Family is a set of relationships that the patient identifies as family or as a network of individuals who influence one another’s lives, whether or not there are actual biological or legal ties (Potter & Perry, 2013).
The emphasis in nursing today is on providing family-centered care. Wherever nurses practice, they will work with families and observe family dynamics across the lifespan (Giddens, 2013).
o Nuclear Family – consists of husband and wife (and perhaps one or more children).
o Extended Family – includes relatives (aunts, uncles, grandparents, and cousins) in addition to the nuclear family.
o Single-Parent Family – is ...view middle of the document...
To expand on the concept of family context to nursing, we will proceed to elaborate on the knowledge, skills, and attitudes nurses must practice with each patient. The key thing to note about family in relation to patient care is that it is individual to each patient. Family members can be one or multiple, and biological or not. Nurses must be knowledgeable about the multiple dimensions of family centered care such as, family preferences, values, coordination and integration of care, information, communication, education, physical comfort and emotional support, involvement of family and friends, as well as transition and continuity. The skills nurses should exercise in relation to family include carrying out any preferences, expressed needs, or cultural desires the patient and their family have. The nurse will also need to communicate the family’s needs, values, and wishes with other health care members whom work with the patient. An important nursing skill is also to provide family-centered care with sensitivity and respect for the diversity of human experience.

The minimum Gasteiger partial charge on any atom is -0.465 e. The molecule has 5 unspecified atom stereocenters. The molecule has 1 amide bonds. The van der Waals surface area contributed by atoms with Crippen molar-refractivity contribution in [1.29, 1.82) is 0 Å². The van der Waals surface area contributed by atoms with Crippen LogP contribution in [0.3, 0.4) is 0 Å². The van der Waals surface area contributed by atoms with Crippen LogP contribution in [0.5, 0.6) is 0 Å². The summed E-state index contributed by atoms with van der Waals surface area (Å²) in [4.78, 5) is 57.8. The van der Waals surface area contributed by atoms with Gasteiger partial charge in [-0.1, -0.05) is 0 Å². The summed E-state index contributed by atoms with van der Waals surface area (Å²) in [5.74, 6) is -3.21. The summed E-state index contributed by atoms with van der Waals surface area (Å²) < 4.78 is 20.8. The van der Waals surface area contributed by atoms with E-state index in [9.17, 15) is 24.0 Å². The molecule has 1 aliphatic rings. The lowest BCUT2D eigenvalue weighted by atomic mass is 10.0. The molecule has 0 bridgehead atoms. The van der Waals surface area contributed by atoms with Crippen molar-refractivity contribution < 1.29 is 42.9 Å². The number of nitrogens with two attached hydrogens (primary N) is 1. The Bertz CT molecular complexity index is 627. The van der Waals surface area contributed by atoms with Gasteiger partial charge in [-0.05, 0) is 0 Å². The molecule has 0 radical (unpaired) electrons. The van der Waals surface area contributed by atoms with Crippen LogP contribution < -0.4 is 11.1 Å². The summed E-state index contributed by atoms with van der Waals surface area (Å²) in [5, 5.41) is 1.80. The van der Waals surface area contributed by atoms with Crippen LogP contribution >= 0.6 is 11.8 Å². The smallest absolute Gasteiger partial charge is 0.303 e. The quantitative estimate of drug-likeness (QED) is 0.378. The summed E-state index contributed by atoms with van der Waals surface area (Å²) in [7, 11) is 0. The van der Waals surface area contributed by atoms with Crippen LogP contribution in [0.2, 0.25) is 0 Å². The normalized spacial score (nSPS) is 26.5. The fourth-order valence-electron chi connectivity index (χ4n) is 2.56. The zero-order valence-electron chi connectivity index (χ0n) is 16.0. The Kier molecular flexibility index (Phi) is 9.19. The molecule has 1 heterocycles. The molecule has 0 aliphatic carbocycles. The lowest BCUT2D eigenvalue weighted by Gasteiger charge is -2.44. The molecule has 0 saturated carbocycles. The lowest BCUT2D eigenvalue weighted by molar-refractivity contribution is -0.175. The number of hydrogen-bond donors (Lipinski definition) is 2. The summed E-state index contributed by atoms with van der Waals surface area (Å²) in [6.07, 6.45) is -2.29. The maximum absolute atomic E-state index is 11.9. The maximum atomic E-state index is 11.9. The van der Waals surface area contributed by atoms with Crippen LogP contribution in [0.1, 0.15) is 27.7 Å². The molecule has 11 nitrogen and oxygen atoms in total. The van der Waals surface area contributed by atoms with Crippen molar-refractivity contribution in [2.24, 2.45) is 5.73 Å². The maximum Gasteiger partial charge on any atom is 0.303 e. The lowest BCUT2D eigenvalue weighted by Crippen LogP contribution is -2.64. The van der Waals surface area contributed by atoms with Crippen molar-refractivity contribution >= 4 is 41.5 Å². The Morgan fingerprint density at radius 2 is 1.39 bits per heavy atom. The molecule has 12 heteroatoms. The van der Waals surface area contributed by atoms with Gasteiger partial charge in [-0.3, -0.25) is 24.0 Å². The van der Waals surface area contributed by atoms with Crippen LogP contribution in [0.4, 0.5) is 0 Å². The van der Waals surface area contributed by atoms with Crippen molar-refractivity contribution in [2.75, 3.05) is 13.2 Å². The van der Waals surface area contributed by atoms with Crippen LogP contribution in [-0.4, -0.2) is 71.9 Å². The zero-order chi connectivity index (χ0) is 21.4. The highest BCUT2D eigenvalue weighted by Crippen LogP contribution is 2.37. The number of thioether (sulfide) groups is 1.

The way you treat someone is likely to stick with him or her forever. It is essential for nurses to have a professional and caring attitude toward not only their patients, but also their families. Respecting and honoring patient’s individual expression of family values, preferences, and expressed needs will help to make the patient more comfortable. As healthcare workers, we must also be able to recognize our personal attitudes about working with families from different ethnic, cultural and social backgrounds. We should always try to see healthcare through “the family’s eyes”, seek learning opportunities from the many different family connections we’ll encounter, and be willing to support patient-centered care for families whose values differ from own.
• Interrelated Concepts:
o Patient Education
o Health Promotion
• Interrelated Concepts Explained:
Culture is defined as shared beliefs and values of a group that are passed from generation to generation. Culture affects family dynamics in terms of the ways in which people cope with stress, the manner in which sick family members receive care, and the beliefs about sharing information with outsiders about a family member's illness. Cultural background will influence the family’s health practices, beliefs (including the cause of illness as well as practices to restore health), values, and customs.